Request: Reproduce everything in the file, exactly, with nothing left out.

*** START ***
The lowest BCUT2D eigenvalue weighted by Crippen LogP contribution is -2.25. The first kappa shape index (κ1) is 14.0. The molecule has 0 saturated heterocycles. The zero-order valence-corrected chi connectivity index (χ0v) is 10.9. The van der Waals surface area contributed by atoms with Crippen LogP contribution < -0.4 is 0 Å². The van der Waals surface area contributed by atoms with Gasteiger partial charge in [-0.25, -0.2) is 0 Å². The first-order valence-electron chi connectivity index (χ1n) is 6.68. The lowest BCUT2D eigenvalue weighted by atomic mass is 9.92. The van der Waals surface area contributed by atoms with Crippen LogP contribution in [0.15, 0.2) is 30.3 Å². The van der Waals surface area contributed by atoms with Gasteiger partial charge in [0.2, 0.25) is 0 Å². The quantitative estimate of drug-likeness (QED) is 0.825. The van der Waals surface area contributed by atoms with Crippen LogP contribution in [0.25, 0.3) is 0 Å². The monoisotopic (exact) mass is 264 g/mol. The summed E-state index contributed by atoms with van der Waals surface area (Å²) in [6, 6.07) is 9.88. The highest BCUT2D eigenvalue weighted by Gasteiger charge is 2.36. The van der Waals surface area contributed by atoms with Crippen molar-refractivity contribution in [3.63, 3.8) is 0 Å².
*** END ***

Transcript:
The lowest BCUT2D eigenvalue weighted by Crippen LogP contribution is -2.25. The first kappa shape index (κ1) is 14.0. The molecule has 0 saturated heterocycles. The zero-order valence-corrected chi connectivity index (χ0v) is 10.9. The van der Waals surface area contributed by atoms with Crippen LogP contribution < -0.4 is 0 Å². The van der Waals surface area contributed by atoms with Gasteiger partial charge in [-0.25, -0.2) is 0 Å². The first-order valence-electron chi connectivity index (χ1n) is 6.68. The lowest BCUT2D eigenvalue weighted by atomic mass is 9.92. The van der Waals surface area contributed by atoms with Crippen LogP contribution in [0.15, 0.2) is 30.3 Å². The van der Waals surface area contributed by atoms with Gasteiger partial charge in [0.2, 0.25) is 0 Å². The quantitative estimate of drug-likeness (QED) is 0.825. The van der Waals surface area contributed by atoms with Crippen LogP contribution in [0.25, 0.3) is 0 Å². The monoisotopic (exact) mass is 264 g/mol. The summed E-state index contributed by atoms with van der Waals surface area (Å²) in [6, 6.07) is 9.88. The highest BCUT2D eigenvalue weighted by Gasteiger charge is 2.36. The van der Waals surface area contributed by atoms with Crippen molar-refractivity contribution in [3.63, 3.8) is 0 Å².